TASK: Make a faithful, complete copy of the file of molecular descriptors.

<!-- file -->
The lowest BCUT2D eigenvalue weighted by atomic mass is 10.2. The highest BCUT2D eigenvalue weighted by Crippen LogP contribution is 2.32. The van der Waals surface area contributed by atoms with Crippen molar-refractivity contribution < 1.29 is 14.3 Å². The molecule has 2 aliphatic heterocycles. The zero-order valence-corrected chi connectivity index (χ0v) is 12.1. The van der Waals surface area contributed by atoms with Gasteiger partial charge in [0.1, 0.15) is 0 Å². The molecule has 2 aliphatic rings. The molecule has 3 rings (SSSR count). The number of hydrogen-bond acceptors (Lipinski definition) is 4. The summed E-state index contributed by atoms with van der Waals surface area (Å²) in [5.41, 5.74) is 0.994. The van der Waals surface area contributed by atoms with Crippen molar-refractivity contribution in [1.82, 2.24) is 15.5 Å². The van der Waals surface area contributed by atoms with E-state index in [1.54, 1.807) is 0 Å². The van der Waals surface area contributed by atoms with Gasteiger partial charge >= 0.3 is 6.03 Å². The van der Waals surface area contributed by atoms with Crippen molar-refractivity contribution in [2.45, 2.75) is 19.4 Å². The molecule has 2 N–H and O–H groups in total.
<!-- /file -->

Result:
The lowest BCUT2D eigenvalue weighted by atomic mass is 10.2. The highest BCUT2D eigenvalue weighted by Crippen LogP contribution is 2.32. The van der Waals surface area contributed by atoms with Crippen molar-refractivity contribution < 1.29 is 14.3 Å². The molecule has 2 aliphatic heterocycles. The zero-order valence-corrected chi connectivity index (χ0v) is 12.1. The van der Waals surface area contributed by atoms with Gasteiger partial charge in [0.1, 0.15) is 0 Å². The molecule has 2 aliphatic rings. The molecule has 3 rings (SSSR count). The number of hydrogen-bond acceptors (Lipinski definition) is 4. The summed E-state index contributed by atoms with van der Waals surface area (Å²) in [5.41, 5.74) is 0.994. The van der Waals surface area contributed by atoms with Crippen molar-refractivity contribution in [1.82, 2.24) is 15.5 Å². The van der Waals surface area contributed by atoms with E-state index in [1.54, 1.807) is 0 Å². The van der Waals surface area contributed by atoms with Gasteiger partial charge >= 0.3 is 6.03 Å². The van der Waals surface area contributed by atoms with Crippen molar-refractivity contribution in [2.45, 2.75) is 19.4 Å². The molecule has 2 N–H and O–H groups in total.